An organization's culture is a deeply embedded set of values and beliefs that determine, to a great extent, how individual employees react to various situations.

But if a company's culture does not promote merit and efficiency, it can prove to be a drag on business performance.
The organization's culture also needs to change and adapt itself to the evolving needs of stakeholders, How can an organization develop and maintain a high-performance culture that will motivate employees to carry out their work in the most effective and productive manner?

These are some of the steps that corporate leaders could take to steer their organizations in the right direction.

Understand the existing culture

How is the organization currently functioning? What drives a particular sort of behavior? It is essential to understand the factors that trigger the different practices that are prevalent.

"That's how it is done around here," could be a common refrain. But if a company's leadership wants to bring about change, it will have to try and understand the reasoning for employees adopting a particular form of conduct.

Consider taking outside help

An expert on the subject has probably seen dozens of companies where the entrenched culture was proving to be a drag on productivity and performance. Using the services of such a person would give an organization the advantage of the experience gained by other businesses.

Every company has its own unwritten set of rules and norms. Additionally, there are wide variations between different industries. But a consultant specializing on the subject of corporate culture can add great value by providing a roadmap for the changes to be made and the best way to implement them.

Will a top-down approach work?

It is up to a company's CEO and the other members of the top leadership team to determine which aspects of organizational culture need to be altered. They can do this after gaining deep insights into how existing procedures work and which are the specific areas that need to be changed.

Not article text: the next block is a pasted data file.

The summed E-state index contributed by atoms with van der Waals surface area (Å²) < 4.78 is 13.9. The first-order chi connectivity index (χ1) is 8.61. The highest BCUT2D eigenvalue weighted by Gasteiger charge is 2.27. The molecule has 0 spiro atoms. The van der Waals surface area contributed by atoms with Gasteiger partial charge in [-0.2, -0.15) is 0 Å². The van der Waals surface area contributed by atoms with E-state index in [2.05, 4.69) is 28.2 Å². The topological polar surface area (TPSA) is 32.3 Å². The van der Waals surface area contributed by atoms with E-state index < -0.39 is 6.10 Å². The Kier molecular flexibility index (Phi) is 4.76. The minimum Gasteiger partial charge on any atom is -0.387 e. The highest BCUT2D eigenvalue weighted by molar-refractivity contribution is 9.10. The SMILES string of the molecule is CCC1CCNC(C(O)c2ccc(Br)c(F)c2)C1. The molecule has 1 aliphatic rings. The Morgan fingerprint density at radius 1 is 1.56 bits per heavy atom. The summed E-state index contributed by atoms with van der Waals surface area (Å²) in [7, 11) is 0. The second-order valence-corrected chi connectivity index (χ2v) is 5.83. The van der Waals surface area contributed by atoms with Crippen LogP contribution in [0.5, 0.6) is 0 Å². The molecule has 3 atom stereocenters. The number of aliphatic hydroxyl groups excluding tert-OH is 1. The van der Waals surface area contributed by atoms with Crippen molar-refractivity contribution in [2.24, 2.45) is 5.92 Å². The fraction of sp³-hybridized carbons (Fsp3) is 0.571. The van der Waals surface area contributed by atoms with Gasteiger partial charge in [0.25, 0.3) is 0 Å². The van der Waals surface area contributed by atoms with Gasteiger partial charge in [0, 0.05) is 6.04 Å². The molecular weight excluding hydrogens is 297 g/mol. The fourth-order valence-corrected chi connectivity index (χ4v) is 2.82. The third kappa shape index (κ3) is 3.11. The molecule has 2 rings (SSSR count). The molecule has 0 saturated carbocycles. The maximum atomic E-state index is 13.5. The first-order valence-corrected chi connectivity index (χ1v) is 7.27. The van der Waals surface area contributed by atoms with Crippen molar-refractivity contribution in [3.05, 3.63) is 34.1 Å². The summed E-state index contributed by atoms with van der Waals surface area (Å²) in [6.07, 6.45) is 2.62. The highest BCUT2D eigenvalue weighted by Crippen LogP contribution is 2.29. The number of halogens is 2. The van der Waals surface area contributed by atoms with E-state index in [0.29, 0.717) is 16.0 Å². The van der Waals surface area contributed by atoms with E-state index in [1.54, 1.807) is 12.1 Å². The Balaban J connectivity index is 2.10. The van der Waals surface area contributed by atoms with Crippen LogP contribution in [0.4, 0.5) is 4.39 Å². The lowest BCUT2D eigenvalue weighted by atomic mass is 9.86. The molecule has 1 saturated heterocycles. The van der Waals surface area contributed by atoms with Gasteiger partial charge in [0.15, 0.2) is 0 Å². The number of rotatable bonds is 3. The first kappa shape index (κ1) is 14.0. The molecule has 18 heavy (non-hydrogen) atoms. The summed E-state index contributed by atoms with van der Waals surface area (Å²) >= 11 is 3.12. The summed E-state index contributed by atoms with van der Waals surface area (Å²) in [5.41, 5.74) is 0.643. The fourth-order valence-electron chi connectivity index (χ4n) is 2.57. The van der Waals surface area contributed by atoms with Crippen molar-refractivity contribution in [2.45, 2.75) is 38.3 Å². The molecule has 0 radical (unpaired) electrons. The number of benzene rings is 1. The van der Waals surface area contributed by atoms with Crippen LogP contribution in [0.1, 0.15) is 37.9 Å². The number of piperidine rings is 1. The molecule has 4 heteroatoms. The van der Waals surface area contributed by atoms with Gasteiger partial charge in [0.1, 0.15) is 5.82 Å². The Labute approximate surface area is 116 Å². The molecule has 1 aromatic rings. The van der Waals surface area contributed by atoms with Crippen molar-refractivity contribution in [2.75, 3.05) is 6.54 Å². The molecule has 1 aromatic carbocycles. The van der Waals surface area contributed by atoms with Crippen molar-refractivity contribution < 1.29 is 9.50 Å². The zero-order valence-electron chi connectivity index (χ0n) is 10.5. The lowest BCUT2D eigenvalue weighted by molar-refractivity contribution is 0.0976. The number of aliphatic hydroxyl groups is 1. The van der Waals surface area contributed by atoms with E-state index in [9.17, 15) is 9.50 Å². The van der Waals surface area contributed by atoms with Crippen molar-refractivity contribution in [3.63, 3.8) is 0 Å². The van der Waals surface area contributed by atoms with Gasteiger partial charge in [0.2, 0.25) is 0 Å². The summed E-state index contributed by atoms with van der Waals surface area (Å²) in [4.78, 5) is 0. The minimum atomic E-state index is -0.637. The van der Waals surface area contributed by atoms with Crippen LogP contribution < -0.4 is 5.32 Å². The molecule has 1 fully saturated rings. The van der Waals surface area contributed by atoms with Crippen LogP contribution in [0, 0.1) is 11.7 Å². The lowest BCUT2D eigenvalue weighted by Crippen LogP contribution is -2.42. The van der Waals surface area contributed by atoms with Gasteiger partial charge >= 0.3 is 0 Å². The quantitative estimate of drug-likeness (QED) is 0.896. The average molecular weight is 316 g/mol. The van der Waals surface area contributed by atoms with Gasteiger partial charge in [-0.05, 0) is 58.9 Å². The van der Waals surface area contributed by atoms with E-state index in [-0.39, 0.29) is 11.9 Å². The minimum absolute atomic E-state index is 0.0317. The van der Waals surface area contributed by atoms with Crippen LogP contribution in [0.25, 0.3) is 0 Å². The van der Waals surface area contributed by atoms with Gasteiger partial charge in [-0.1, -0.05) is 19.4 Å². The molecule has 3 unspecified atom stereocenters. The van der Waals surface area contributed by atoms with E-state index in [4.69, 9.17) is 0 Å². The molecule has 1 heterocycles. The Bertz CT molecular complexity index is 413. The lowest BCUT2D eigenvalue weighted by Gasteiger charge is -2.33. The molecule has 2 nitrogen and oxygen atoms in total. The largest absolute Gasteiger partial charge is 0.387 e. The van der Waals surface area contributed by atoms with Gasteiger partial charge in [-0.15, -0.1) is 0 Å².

The change process itself cannot be implemented by just issuing a memo or asking division heads to carry out a set of instructions.
What is required is that at every opportunity, leaders should demonstrate their acceptance and active promotion of the changed culture to be implemented. For example, a company could have a culture where every meeting is conducted in a dictatorial fashion and participants are discouraged from saying anything that questions organizational policies and practices.

The CEO could realize that innovation and new ideas are being stifled because employees are prevented from speaking frankly. The best way to bring about a change is to ensure that the top management team alters the manner in which it conducts meetings. Employees should be allowed to speak freely without fear of being reprimanded. If this is consistently done, the existing practice in the company could undergo a change.

Acceptance by employees is essential

If senior leadership is able to mold the organizational culture to support corporate objectives, it will see enhanced employee engagement and an improvement in business performance. But to achieve this objective, staff members will have to be convinced that unless these changes are incorporated into their daily routine, the company would find it difficult to meet the objectives of its stakeholders.

It is a difficult task to change a corporate culture that has been years or even decades in the making. It is the duty of top management to make a determined effort to do this. The alternative is simply too risky.